Vatican Synod on Amazon Proposes Recognition of ‘Ecological Sins’

Pope Francis looks on as he arrives on stage for the weekly general audience on October 9, 2019 at St. Peter's Square in the Vatican. (Photo by Alberto PIZZOLI / AFP) (Photo by ALBERTO PIZZOLI/AFP via Getty Images)
ALBERTO PIZZOLI/AFP via Getty Images

ROME — Participants in the Vatican synod on the Amazon region proposed adding “sins against the environment” to lists of traditionally recognized sins in their second day of discussions and deliberations.

Synod fathers called for an “ecological conversion” that would allow people to see “the gravity of sins against the environment as sins against God, against our neighbour, and against future generations,” Vatican News reported Wednesday.

“This would imply a need to produce and spread more widely a theological literature that would include ‘ecological sins’ alongside traditional sins,” the report stated.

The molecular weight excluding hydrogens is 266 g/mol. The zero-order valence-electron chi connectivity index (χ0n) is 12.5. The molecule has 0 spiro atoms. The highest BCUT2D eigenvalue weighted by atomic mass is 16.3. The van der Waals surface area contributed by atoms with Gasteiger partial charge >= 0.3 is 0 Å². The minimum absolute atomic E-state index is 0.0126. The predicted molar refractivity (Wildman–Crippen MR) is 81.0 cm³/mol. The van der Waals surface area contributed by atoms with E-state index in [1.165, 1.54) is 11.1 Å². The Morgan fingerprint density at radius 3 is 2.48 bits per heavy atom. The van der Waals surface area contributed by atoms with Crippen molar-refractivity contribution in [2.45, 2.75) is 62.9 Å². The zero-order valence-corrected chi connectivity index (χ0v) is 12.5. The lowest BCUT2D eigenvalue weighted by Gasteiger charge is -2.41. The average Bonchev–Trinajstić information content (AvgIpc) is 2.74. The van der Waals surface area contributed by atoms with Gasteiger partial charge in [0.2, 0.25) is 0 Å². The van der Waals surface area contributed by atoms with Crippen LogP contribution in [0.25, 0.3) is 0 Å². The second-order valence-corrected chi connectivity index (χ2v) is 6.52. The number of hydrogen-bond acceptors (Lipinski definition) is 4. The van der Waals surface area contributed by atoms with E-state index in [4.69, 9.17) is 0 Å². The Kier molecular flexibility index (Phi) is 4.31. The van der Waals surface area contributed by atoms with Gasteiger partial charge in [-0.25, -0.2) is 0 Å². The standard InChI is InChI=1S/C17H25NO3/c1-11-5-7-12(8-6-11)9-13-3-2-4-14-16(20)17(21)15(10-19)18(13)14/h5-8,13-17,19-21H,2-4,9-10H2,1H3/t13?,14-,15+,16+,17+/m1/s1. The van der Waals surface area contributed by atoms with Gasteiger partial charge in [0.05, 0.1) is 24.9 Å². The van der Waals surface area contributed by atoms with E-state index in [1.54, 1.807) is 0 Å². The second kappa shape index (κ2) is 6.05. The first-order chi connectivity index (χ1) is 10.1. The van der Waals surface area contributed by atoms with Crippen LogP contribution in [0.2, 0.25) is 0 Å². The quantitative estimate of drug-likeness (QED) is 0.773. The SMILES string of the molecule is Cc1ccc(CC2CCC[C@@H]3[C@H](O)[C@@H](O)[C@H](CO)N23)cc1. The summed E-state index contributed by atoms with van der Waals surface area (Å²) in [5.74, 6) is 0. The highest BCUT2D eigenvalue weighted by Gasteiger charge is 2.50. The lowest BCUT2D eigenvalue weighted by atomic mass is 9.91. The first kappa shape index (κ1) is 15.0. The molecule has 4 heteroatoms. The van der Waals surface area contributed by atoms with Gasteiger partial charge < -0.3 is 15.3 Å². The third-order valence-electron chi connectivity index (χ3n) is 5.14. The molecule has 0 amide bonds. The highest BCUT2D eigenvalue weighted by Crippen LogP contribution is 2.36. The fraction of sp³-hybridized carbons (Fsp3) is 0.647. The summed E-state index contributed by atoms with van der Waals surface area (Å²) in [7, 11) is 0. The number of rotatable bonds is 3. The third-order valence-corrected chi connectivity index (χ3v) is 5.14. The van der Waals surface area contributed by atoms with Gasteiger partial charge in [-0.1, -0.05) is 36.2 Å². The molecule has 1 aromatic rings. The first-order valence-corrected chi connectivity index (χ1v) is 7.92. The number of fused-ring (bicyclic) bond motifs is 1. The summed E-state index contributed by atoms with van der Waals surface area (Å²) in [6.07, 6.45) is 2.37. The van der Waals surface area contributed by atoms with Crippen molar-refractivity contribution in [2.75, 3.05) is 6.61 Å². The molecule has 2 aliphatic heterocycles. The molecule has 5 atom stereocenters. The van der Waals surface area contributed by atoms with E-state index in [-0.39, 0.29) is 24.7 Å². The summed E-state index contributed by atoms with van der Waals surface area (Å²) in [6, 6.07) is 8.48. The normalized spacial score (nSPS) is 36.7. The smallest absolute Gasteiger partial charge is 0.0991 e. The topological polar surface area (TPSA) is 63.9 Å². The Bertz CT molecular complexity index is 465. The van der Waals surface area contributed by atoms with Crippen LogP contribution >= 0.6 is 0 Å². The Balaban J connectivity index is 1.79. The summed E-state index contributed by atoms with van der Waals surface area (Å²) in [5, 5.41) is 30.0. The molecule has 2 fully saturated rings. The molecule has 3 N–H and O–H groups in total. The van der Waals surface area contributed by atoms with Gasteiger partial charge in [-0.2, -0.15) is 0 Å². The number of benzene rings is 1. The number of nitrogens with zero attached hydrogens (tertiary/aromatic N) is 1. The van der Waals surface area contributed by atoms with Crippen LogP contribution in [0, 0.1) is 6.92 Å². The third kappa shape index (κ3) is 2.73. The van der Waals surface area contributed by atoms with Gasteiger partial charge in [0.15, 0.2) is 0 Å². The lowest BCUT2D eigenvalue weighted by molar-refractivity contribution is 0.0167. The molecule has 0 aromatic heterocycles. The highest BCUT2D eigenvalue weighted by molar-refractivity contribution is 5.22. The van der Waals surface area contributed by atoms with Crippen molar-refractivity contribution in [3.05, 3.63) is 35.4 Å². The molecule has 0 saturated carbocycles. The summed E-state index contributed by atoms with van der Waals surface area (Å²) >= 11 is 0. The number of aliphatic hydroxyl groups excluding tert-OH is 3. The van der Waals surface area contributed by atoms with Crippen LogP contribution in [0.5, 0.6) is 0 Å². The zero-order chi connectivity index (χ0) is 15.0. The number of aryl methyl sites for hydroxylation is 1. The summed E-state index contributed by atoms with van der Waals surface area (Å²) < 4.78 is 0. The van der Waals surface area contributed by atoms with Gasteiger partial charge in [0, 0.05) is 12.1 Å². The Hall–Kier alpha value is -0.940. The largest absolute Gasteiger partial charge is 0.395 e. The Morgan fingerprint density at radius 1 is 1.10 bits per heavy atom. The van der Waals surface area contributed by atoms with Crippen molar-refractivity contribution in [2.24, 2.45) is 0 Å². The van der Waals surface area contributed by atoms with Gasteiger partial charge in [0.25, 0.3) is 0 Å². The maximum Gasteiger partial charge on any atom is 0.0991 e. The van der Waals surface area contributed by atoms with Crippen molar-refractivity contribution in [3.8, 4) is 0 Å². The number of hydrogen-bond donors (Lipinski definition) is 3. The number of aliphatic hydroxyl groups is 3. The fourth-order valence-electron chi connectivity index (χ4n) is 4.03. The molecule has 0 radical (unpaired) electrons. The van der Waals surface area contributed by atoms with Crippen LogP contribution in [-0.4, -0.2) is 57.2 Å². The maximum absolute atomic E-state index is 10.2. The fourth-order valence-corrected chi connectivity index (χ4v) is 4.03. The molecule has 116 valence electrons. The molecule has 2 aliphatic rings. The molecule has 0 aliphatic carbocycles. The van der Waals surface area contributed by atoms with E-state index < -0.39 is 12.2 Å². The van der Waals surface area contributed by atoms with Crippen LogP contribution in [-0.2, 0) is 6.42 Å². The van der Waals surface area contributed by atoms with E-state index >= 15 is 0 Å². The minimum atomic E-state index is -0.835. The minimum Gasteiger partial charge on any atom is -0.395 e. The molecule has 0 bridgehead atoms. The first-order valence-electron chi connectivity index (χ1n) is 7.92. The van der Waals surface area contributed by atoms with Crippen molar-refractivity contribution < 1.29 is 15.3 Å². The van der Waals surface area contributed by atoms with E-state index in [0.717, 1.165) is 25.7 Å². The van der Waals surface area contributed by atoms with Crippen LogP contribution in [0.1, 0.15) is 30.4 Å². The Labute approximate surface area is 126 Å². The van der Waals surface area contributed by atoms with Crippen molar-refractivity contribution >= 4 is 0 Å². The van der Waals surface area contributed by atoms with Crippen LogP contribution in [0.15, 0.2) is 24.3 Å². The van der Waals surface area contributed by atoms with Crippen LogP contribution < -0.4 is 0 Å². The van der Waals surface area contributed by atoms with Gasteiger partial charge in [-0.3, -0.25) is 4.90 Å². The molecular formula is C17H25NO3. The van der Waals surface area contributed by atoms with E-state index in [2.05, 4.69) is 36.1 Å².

The working document of the Amazon Synod frames the entire question of the Church’s renewal in the region in terms of the environment, proposing “New Paths for the Church and for an Integral Ecology.”

In order to be “ever more synodal,” the Church must listen “to the peoples and to the earth by coming into contact with the abundant reality of an Amazon full of life and wisdom but also of contrasts,” the text states.

“It continues with the cry that is provoked by destructive deforestation and extractivist activities and that demands an integral ecological conversion,” it says.

Again and again the document directs synod members to turn their attention to the cries of the earth and to “convert.”

“The aggression towards this vital zone of Mother Earth and its inhabitants threatens their subsistence, their culture and their spirituality,” it proclaims. “It also affects the life of all humanity, particularly the poor, the excluded, the marginalized, the persecuted. The present situation calls urgently for an integral ecological conversion.”

“The culture of the Amazon, which integrates human beings with nature, constitutes a benchmark for building a new paradigm of integral ecology,” it declares.

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